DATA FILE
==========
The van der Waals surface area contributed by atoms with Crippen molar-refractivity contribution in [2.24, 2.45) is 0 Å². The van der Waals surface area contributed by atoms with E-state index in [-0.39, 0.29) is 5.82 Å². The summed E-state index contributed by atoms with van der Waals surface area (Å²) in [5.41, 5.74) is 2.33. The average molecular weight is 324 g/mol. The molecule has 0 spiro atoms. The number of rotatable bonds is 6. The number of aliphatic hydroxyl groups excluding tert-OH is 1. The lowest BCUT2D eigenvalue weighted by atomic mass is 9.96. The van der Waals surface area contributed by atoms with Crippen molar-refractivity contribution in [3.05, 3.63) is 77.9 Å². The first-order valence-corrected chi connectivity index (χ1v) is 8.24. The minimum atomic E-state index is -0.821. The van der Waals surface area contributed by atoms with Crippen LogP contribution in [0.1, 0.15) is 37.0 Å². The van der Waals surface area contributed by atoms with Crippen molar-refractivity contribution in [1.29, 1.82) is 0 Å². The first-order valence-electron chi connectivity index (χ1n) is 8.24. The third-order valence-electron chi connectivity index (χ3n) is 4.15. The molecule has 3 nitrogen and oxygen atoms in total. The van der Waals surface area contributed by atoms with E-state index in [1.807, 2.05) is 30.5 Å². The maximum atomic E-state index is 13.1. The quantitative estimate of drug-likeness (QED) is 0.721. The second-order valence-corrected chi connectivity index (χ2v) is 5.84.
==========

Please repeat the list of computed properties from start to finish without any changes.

The van der Waals surface area contributed by atoms with Crippen molar-refractivity contribution in [2.24, 2.45) is 0 Å². The van der Waals surface area contributed by atoms with E-state index in [-0.39, 0.29) is 5.82 Å². The summed E-state index contributed by atoms with van der Waals surface area (Å²) in [5.41, 5.74) is 2.33. The average molecular weight is 324 g/mol. The molecule has 0 spiro atoms. The number of rotatable bonds is 6. The number of aliphatic hydroxyl groups excluding tert-OH is 1. The lowest BCUT2D eigenvalue weighted by atomic mass is 9.96. The van der Waals surface area contributed by atoms with Crippen molar-refractivity contribution in [3.05, 3.63) is 77.9 Å². The first-order valence-corrected chi connectivity index (χ1v) is 8.24. The minimum atomic E-state index is -0.821. The van der Waals surface area contributed by atoms with Crippen LogP contribution in [0.1, 0.15) is 37.0 Å². The van der Waals surface area contributed by atoms with Crippen molar-refractivity contribution in [1.29, 1.82) is 0 Å². The first-order valence-electron chi connectivity index (χ1n) is 8.24. The third-order valence-electron chi connectivity index (χ3n) is 4.15. The molecule has 3 nitrogen and oxygen atoms in total. The van der Waals surface area contributed by atoms with E-state index in [1.807, 2.05) is 30.5 Å². The maximum atomic E-state index is 13.1. The quantitative estimate of drug-likeness (QED) is 0.721. The second-order valence-corrected chi connectivity index (χ2v) is 5.84.